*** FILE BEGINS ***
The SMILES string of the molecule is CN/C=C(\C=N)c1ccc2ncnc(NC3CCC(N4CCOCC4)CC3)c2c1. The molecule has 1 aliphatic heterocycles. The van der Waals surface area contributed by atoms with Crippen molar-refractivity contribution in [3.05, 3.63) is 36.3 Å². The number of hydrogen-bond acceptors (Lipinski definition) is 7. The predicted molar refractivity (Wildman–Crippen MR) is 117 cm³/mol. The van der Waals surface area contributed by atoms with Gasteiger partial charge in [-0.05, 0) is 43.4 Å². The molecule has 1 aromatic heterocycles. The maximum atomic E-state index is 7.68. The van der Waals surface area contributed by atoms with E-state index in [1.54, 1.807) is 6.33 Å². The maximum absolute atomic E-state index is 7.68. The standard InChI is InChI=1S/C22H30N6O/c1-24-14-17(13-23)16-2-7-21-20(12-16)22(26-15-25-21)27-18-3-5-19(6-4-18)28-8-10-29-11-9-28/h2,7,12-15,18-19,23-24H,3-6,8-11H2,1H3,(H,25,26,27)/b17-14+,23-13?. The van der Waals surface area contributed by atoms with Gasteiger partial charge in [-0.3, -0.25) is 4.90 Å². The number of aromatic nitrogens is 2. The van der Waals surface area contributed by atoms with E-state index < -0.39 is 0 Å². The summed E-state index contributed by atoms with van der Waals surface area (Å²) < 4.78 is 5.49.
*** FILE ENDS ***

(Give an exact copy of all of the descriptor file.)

The SMILES string of the molecule is CN/C=C(\C=N)c1ccc2ncnc(NC3CCC(N4CCOCC4)CC3)c2c1. The molecule has 1 aliphatic heterocycles. The van der Waals surface area contributed by atoms with Crippen molar-refractivity contribution in [3.05, 3.63) is 36.3 Å². The number of hydrogen-bond acceptors (Lipinski definition) is 7. The predicted molar refractivity (Wildman–Crippen MR) is 117 cm³/mol. The van der Waals surface area contributed by atoms with Gasteiger partial charge in [-0.05, 0) is 43.4 Å². The molecule has 1 aromatic heterocycles. The maximum atomic E-state index is 7.68. The van der Waals surface area contributed by atoms with E-state index in [1.54, 1.807) is 6.33 Å². The maximum absolute atomic E-state index is 7.68. The standard InChI is InChI=1S/C22H30N6O/c1-24-14-17(13-23)16-2-7-21-20(12-16)22(26-15-25-21)27-18-3-5-19(6-4-18)28-8-10-29-11-9-28/h2,7,12-15,18-19,23-24H,3-6,8-11H2,1H3,(H,25,26,27)/b17-14+,23-13?. The van der Waals surface area contributed by atoms with Gasteiger partial charge in [-0.3, -0.25) is 4.90 Å². The number of aromatic nitrogens is 2. The van der Waals surface area contributed by atoms with E-state index < -0.39 is 0 Å². The summed E-state index contributed by atoms with van der Waals surface area (Å²) < 4.78 is 5.49.